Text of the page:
🇵🇹 Electricity spot price in Portugal today – July 24, 2024

Electricity spot prices in Portugal today, hour by hour. Including prices for the last 30 days.

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Electricity price today in Portugal

Right now the price of electricity in Portugal is   0.082 €/kWh +3,4 %

Highest electricity price today is 0.124 €/kWh at 21-22 Lowest electricity price today is 0.075 €/kWh at 16-17 On average the electricity price today is ~0.095 €/kWh
Detailed tabled Last 30 days

A shower costs today
0.49 € in Portugal

Lowest price today: 0.74 € Highest price today: 0.45 €

10 min, 160 l of water = ~6 kWh

A bath costs today
0.62 € in Portugal

Lowest price today: 0.93 € Highest price today: 0.56 €

200 liters of water = ~7,5 kWh

An oven at full blast all day costs today
2.28 € in Portugal

 

1000W x 24 hours = 24 kWh

Boil 1 liter of water costs today
0.01 € in Portugal

Lowest price today: 0.01 € Highest price today: 0.01 €

Hot plate for 4 min = ~0,12 kWh

Bake a pizza costs today
0.09 € in Portugal

Lowest price today: 0.14 € Highest price today: 0.08 €

Oven for 30 min = ~1,1 kWh

Charge an electric car costs today
3.69 € in Portugal

Lowest price today: 5.58 € Highest price today: 3.39 €

Nissan Leaf 10-80% = ~45 kWh

More examples
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Electricity market in Portugal

Primary energy sources in Portugal

Portugal has made significant progress in diversifying its energy sources, with a strong focus on renewable energy. Historically reliant on imported fossil fuels, the country has shifted towards wind, solar, and hydroelectric power in recent years. This transition has positioned Portugal as a leader in renewable energy use in Europe.

Energy sources in Portugal

Hydroelectric power, benefiting from Portugal's river systems, and wind energy are among the most significant contributors to the country's energy mix. Solar power is also on the rise, taking advantage of the country's sunny climate.

Renewable energy developments

Portugal's commitment to renewable energy is evident in its ambitious targets and policies. The country has invested heavily in wind and solar power infrastructure, aiming to reduce its carbon footprint and achieve energy independence. These efforts have been supported by government incentives and a favorable regulatory environment.

As a result, there have been periods where renewable sources have met the majority of the country's electricity demand, showcasing the potential of a sustainable energy model.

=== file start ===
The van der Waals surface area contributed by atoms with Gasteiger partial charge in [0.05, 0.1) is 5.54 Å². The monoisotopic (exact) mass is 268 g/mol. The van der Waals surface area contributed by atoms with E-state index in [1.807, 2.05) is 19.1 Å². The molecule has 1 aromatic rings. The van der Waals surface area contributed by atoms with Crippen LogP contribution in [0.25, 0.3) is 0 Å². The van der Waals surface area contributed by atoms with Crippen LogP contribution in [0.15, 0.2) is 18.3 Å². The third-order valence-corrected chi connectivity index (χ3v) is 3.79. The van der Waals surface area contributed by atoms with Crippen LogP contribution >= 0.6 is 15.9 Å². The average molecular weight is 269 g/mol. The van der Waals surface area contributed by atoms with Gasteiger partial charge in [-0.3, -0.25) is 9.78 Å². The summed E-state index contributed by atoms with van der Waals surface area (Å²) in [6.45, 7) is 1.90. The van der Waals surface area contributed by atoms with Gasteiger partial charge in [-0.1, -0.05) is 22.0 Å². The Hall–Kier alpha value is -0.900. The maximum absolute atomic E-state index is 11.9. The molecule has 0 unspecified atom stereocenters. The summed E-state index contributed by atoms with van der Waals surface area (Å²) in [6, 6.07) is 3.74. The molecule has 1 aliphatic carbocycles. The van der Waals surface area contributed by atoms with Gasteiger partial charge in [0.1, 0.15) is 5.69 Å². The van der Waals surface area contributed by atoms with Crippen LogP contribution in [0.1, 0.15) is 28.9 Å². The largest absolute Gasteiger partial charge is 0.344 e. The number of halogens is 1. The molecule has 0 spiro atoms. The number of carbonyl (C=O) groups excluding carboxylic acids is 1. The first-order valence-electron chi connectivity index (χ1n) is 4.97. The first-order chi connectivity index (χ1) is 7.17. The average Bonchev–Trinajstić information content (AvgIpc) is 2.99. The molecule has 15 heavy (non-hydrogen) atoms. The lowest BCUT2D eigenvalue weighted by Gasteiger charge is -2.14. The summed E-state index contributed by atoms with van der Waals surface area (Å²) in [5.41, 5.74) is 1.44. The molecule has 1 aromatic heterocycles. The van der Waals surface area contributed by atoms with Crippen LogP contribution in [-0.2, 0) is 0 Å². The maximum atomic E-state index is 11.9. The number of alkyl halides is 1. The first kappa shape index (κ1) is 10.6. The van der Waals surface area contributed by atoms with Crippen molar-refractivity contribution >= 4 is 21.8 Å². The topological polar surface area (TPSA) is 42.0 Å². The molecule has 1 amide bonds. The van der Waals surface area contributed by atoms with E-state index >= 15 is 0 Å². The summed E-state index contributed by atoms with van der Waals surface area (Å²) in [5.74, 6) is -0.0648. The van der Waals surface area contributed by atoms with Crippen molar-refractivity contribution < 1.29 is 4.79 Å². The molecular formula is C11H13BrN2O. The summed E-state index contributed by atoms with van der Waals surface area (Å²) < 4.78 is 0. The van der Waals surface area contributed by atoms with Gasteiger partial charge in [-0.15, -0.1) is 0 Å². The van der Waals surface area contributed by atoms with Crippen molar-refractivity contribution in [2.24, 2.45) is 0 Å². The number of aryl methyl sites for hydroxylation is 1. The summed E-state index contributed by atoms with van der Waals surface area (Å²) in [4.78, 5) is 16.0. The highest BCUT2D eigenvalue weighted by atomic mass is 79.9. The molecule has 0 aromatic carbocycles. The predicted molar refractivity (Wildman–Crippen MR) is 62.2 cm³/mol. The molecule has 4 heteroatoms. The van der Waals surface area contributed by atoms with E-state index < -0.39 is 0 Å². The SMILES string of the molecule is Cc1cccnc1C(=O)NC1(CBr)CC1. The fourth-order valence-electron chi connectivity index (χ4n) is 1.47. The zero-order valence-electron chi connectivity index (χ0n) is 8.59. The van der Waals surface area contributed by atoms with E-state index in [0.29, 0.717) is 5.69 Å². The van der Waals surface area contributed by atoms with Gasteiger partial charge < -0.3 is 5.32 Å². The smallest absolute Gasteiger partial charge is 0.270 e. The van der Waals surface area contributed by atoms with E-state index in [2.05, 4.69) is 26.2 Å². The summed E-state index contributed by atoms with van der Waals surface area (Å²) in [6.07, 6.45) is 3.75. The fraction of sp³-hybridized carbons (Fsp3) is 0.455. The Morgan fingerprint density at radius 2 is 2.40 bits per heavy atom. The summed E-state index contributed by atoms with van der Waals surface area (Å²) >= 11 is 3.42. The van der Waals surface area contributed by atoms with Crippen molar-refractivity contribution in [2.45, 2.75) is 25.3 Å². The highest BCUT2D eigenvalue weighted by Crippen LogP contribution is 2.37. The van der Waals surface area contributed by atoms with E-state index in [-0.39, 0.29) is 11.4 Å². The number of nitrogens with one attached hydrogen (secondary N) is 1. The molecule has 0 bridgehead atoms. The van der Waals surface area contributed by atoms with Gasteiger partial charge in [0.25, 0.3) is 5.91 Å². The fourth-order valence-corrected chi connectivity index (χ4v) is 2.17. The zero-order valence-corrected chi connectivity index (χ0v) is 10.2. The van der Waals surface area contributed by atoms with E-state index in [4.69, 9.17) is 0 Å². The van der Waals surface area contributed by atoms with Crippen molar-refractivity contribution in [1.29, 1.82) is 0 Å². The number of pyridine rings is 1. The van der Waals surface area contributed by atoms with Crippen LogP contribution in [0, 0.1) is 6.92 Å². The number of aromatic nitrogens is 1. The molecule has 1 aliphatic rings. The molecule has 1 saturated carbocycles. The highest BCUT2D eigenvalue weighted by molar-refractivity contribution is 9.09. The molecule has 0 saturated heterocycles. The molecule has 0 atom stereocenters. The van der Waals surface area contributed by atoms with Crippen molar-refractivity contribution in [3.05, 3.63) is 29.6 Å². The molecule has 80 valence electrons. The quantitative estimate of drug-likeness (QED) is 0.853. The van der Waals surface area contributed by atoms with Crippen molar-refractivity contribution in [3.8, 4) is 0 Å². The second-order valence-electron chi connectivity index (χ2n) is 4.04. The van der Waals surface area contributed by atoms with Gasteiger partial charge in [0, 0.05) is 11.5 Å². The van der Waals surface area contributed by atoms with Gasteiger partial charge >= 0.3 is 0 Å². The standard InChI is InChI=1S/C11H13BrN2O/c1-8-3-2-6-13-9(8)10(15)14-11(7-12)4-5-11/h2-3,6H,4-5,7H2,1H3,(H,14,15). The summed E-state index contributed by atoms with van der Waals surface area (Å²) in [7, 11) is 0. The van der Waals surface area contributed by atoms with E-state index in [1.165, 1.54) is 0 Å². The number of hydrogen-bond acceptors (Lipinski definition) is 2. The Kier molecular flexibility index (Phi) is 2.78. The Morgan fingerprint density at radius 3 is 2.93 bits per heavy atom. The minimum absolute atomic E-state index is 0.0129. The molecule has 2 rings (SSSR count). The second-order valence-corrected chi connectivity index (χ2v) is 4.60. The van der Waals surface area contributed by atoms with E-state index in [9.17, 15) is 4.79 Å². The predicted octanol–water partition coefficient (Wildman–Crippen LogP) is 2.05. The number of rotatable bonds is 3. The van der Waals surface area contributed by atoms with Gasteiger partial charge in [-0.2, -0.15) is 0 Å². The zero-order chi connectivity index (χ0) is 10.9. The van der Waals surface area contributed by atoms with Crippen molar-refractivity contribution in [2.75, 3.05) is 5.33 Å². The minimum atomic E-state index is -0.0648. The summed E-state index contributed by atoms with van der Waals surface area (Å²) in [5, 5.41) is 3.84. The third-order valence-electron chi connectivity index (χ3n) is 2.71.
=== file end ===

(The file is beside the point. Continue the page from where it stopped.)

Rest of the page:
EU electricity market integration

As a member of the European Union, Portugal is integrated into the EU electricity market. This integration facilitates the exchange of electricity across borders, enhancing energy security and efficiency. Portugal's renewable energy capacity not only serves its own needs but also contributes to the broader European energy market.

The interconnectivity with Spain, its Iberian neighbor, is particularly significant, allowing for an effective energy trade and balancing system between the two countries.

Challenges and future outlook

Despite its successes, Portugal faces challenges in further expanding its renewable energy capacity. These include balancing energy supply with varying weather conditions and upgrading grid infrastructure to handle the influx of renewable sources.

Looking ahead, Portugal is poised to continue its trajectory towards a renewable-dominated energy landscape. This shift not only contributes to global efforts in combating climate change but also sets a benchmark for sustainable energy practices worldwide.


Energy saving tips

Charge the electric car when electricity is cheapest

The price of electricity can fluctuate a lot during the day and charging an electric car consumes a lot of electricity. With the cost of electricity today in Portugal it is 2.20 € cheaper to charge at the hours with the lowest price.

Switch to energy-saving light bulbs

Lighting is not the thing that uses the most electricity, but it can still be a good investment to switch to energy-efficient and LED lights. These provide up to 10x more light with the same amount of energy.

Questions and answers about electricity

What uses the most electricity at home?

Heating certainly uses the most electricity, closely followed by hot water and charging electric cars. Electrical appliances such as TVs, mobile phones and computers use very little electricity in relation to heating.

More questions and answers


All prices are current open market spot prices in the day-ahead segment without local vat, tax or other additions.

Timezone is Central European Time (CET) with Daylight Saving Time (DST). Current time: Wed, 24 Jul 2024 13:32

Data source is ENTSO-E